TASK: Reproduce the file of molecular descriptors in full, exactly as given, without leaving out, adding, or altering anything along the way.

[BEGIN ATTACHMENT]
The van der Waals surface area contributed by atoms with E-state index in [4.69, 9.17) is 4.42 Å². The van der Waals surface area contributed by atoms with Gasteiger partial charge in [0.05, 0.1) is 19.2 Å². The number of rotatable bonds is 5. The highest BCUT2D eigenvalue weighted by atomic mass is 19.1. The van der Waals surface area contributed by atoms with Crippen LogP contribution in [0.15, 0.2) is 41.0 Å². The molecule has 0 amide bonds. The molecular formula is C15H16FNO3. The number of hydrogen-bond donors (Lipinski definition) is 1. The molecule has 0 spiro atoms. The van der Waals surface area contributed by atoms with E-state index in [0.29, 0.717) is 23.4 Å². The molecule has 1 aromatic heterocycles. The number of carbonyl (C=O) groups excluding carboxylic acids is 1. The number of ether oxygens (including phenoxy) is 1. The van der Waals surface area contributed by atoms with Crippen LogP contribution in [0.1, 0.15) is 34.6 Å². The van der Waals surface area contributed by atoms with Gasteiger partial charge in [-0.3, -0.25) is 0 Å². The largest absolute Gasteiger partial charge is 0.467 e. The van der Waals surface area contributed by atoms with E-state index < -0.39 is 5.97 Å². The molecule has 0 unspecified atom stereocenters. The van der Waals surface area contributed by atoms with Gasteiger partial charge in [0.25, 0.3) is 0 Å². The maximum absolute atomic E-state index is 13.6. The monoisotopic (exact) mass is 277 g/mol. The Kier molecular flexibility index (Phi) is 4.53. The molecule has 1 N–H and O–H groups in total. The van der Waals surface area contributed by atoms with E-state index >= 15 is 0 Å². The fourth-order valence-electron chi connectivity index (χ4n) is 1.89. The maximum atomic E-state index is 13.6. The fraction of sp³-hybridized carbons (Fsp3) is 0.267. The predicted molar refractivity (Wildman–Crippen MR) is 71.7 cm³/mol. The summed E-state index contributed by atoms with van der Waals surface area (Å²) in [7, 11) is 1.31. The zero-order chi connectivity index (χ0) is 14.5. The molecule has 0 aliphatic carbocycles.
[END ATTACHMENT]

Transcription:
The van der Waals surface area contributed by atoms with E-state index in [4.69, 9.17) is 4.42 Å². The van der Waals surface area contributed by atoms with Gasteiger partial charge in [0.05, 0.1) is 19.2 Å². The number of rotatable bonds is 5. The highest BCUT2D eigenvalue weighted by atomic mass is 19.1. The van der Waals surface area contributed by atoms with Crippen LogP contribution in [0.15, 0.2) is 41.0 Å². The molecule has 0 amide bonds. The molecular formula is C15H16FNO3. The number of hydrogen-bond donors (Lipinski definition) is 1. The molecule has 0 spiro atoms. The van der Waals surface area contributed by atoms with E-state index in [0.29, 0.717) is 23.4 Å². The molecule has 1 aromatic heterocycles. The number of carbonyl (C=O) groups excluding carboxylic acids is 1. The number of ether oxygens (including phenoxy) is 1. The van der Waals surface area contributed by atoms with Crippen LogP contribution in [0.1, 0.15) is 34.6 Å². The van der Waals surface area contributed by atoms with Gasteiger partial charge in [-0.3, -0.25) is 0 Å². The largest absolute Gasteiger partial charge is 0.467 e. The van der Waals surface area contributed by atoms with E-state index < -0.39 is 5.97 Å². The molecule has 0 unspecified atom stereocenters. The van der Waals surface area contributed by atoms with Gasteiger partial charge in [0.25, 0.3) is 0 Å². The maximum absolute atomic E-state index is 13.6. The monoisotopic (exact) mass is 277 g/mol. The Kier molecular flexibility index (Phi) is 4.53. The molecule has 1 N–H and O–H groups in total. The van der Waals surface area contributed by atoms with E-state index >= 15 is 0 Å². The fourth-order valence-electron chi connectivity index (χ4n) is 1.89. The maximum atomic E-state index is 13.6. The fraction of sp³-hybridized carbons (Fsp3) is 0.267. The predicted molar refractivity (Wildman–Crippen MR) is 71.7 cm³/mol. The summed E-state index contributed by atoms with van der Waals surface area (Å²) in [7, 11) is 1.31. The zero-order chi connectivity index (χ0) is 14.5. The molecule has 0 aliphatic carbocycles.